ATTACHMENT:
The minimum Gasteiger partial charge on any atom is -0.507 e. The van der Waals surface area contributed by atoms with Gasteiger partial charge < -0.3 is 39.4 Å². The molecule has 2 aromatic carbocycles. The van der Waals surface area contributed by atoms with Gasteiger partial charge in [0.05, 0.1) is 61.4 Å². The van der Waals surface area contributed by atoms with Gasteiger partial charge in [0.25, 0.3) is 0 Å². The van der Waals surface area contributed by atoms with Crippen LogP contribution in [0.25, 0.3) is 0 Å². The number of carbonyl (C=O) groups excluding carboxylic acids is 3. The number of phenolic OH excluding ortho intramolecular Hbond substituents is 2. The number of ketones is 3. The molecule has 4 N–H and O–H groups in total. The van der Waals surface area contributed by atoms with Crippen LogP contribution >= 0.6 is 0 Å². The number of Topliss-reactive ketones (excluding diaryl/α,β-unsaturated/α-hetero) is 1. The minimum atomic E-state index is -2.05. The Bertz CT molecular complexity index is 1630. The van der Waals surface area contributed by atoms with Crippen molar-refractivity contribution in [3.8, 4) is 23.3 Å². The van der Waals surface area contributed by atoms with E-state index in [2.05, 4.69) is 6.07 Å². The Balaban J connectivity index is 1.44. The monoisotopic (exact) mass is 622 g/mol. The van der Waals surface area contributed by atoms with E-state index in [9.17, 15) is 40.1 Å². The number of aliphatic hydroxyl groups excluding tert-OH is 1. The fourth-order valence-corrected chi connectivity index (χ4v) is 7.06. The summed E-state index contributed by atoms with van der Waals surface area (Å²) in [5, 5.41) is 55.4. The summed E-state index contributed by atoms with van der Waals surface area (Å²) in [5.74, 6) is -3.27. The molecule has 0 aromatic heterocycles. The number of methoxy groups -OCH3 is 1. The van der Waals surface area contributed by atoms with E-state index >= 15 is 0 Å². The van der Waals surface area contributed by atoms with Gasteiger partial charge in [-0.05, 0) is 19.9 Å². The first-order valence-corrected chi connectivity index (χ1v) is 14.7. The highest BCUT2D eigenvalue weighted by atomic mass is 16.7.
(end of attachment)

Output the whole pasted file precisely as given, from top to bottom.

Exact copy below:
The minimum Gasteiger partial charge on any atom is -0.507 e. The van der Waals surface area contributed by atoms with Gasteiger partial charge < -0.3 is 39.4 Å². The molecule has 2 aromatic carbocycles. The van der Waals surface area contributed by atoms with Gasteiger partial charge in [0.05, 0.1) is 61.4 Å². The van der Waals surface area contributed by atoms with Gasteiger partial charge in [0.25, 0.3) is 0 Å². The van der Waals surface area contributed by atoms with Crippen LogP contribution in [0.25, 0.3) is 0 Å². The number of carbonyl (C=O) groups excluding carboxylic acids is 3. The number of phenolic OH excluding ortho intramolecular Hbond substituents is 2. The number of ketones is 3. The molecule has 4 N–H and O–H groups in total. The van der Waals surface area contributed by atoms with Crippen LogP contribution >= 0.6 is 0 Å². The number of Topliss-reactive ketones (excluding diaryl/α,β-unsaturated/α-hetero) is 1. The minimum atomic E-state index is -2.05. The Bertz CT molecular complexity index is 1630. The van der Waals surface area contributed by atoms with Crippen molar-refractivity contribution in [3.8, 4) is 23.3 Å². The van der Waals surface area contributed by atoms with E-state index in [2.05, 4.69) is 6.07 Å². The Balaban J connectivity index is 1.44. The monoisotopic (exact) mass is 622 g/mol. The van der Waals surface area contributed by atoms with E-state index in [9.17, 15) is 40.1 Å². The number of aliphatic hydroxyl groups excluding tert-OH is 1. The fourth-order valence-corrected chi connectivity index (χ4v) is 7.06. The summed E-state index contributed by atoms with van der Waals surface area (Å²) in [5, 5.41) is 55.4. The summed E-state index contributed by atoms with van der Waals surface area (Å²) in [5.74, 6) is -3.27. The molecule has 0 aromatic heterocycles. The number of methoxy groups -OCH3 is 1. The van der Waals surface area contributed by atoms with E-state index >= 15 is 0 Å². The van der Waals surface area contributed by atoms with Gasteiger partial charge in [-0.05, 0) is 19.9 Å². The first-order valence-corrected chi connectivity index (χ1v) is 14.7. The highest BCUT2D eigenvalue weighted by atomic mass is 16.7.